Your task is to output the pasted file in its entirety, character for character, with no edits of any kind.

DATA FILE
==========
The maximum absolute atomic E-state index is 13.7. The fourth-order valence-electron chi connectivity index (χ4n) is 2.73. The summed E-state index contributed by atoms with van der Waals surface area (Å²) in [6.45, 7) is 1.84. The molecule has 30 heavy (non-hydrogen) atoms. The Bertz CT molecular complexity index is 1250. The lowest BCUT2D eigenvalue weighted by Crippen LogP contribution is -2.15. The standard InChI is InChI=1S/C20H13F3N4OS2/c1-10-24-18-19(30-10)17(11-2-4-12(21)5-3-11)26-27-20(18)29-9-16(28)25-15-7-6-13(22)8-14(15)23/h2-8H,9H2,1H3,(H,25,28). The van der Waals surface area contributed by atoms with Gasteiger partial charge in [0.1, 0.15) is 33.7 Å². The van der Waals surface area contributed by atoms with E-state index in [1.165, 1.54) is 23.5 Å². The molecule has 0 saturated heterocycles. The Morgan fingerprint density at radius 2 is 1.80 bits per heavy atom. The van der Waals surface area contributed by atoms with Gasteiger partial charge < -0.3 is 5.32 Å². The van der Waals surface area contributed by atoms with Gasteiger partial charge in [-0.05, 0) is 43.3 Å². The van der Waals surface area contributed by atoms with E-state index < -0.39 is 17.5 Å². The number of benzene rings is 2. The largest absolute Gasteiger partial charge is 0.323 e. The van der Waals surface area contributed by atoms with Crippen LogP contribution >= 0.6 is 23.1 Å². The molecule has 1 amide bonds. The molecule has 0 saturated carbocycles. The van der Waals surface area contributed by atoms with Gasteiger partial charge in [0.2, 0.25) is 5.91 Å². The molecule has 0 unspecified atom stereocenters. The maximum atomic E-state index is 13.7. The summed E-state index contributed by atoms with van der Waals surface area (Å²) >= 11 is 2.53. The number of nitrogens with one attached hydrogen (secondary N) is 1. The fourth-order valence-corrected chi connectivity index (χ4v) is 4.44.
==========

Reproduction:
The maximum absolute atomic E-state index is 13.7. The fourth-order valence-electron chi connectivity index (χ4n) is 2.73. The summed E-state index contributed by atoms with van der Waals surface area (Å²) in [6.45, 7) is 1.84. The molecule has 30 heavy (non-hydrogen) atoms. The Bertz CT molecular complexity index is 1250. The lowest BCUT2D eigenvalue weighted by Crippen LogP contribution is -2.15. The standard InChI is InChI=1S/C20H13F3N4OS2/c1-10-24-18-19(30-10)17(11-2-4-12(21)5-3-11)26-27-20(18)29-9-16(28)25-15-7-6-13(22)8-14(15)23/h2-8H,9H2,1H3,(H,25,28). The van der Waals surface area contributed by atoms with Gasteiger partial charge in [0.1, 0.15) is 33.7 Å². The van der Waals surface area contributed by atoms with E-state index in [1.165, 1.54) is 23.5 Å². The molecule has 0 saturated heterocycles. The Morgan fingerprint density at radius 2 is 1.80 bits per heavy atom. The van der Waals surface area contributed by atoms with Gasteiger partial charge < -0.3 is 5.32 Å². The van der Waals surface area contributed by atoms with Gasteiger partial charge in [-0.05, 0) is 43.3 Å². The van der Waals surface area contributed by atoms with E-state index < -0.39 is 17.5 Å². The number of benzene rings is 2. The largest absolute Gasteiger partial charge is 0.323 e. The van der Waals surface area contributed by atoms with Crippen LogP contribution >= 0.6 is 23.1 Å². The molecule has 1 amide bonds. The molecule has 0 saturated carbocycles. The van der Waals surface area contributed by atoms with Gasteiger partial charge in [0.2, 0.25) is 5.91 Å². The molecule has 0 unspecified atom stereocenters. The maximum atomic E-state index is 13.7. The summed E-state index contributed by atoms with van der Waals surface area (Å²) >= 11 is 2.53. The number of nitrogens with one attached hydrogen (secondary N) is 1. The fourth-order valence-corrected chi connectivity index (χ4v) is 4.44.